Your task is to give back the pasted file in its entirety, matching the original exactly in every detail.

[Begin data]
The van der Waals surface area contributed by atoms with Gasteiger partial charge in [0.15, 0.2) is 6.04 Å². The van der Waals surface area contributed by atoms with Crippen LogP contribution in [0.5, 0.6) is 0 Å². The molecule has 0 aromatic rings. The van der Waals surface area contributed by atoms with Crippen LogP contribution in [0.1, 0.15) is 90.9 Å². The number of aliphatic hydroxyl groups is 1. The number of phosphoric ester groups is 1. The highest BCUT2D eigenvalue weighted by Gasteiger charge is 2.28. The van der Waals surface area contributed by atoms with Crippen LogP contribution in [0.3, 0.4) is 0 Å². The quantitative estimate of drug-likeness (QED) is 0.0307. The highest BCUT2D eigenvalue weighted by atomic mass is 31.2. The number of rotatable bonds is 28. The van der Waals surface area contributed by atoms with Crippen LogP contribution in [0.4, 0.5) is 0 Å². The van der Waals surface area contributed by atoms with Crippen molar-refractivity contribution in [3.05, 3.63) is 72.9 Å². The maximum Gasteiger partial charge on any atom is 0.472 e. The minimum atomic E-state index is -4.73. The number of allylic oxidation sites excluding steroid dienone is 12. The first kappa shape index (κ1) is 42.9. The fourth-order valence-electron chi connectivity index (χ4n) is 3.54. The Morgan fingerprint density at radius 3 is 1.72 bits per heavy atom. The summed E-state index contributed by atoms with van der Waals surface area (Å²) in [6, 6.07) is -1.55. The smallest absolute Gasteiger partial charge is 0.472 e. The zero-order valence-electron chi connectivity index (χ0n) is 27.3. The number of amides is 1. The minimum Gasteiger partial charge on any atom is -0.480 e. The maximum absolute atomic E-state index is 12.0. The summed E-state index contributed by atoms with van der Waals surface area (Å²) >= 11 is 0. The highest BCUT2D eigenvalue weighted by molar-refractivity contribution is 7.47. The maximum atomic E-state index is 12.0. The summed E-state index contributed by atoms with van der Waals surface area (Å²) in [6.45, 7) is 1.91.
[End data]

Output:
The van der Waals surface area contributed by atoms with Gasteiger partial charge in [0.15, 0.2) is 6.04 Å². The van der Waals surface area contributed by atoms with Crippen LogP contribution in [0.5, 0.6) is 0 Å². The molecule has 0 aromatic rings. The van der Waals surface area contributed by atoms with Crippen LogP contribution in [0.1, 0.15) is 90.9 Å². The number of aliphatic hydroxyl groups is 1. The number of phosphoric ester groups is 1. The highest BCUT2D eigenvalue weighted by Gasteiger charge is 2.28. The van der Waals surface area contributed by atoms with Crippen LogP contribution in [0.3, 0.4) is 0 Å². The quantitative estimate of drug-likeness (QED) is 0.0307. The highest BCUT2D eigenvalue weighted by atomic mass is 31.2. The number of rotatable bonds is 28. The van der Waals surface area contributed by atoms with Crippen LogP contribution in [0.4, 0.5) is 0 Å². The van der Waals surface area contributed by atoms with Crippen molar-refractivity contribution in [3.05, 3.63) is 72.9 Å². The maximum Gasteiger partial charge on any atom is 0.472 e. The minimum atomic E-state index is -4.73. The number of allylic oxidation sites excluding steroid dienone is 12. The first kappa shape index (κ1) is 42.9. The fourth-order valence-electron chi connectivity index (χ4n) is 3.54. The Morgan fingerprint density at radius 3 is 1.72 bits per heavy atom. The summed E-state index contributed by atoms with van der Waals surface area (Å²) in [6, 6.07) is -1.55. The smallest absolute Gasteiger partial charge is 0.472 e. The zero-order valence-electron chi connectivity index (χ0n) is 27.3. The number of amides is 1. The minimum Gasteiger partial charge on any atom is -0.480 e. The maximum absolute atomic E-state index is 12.0. The summed E-state index contributed by atoms with van der Waals surface area (Å²) >= 11 is 0. The highest BCUT2D eigenvalue weighted by molar-refractivity contribution is 7.47. The maximum atomic E-state index is 12.0. The summed E-state index contributed by atoms with van der Waals surface area (Å²) in [6.45, 7) is 1.91.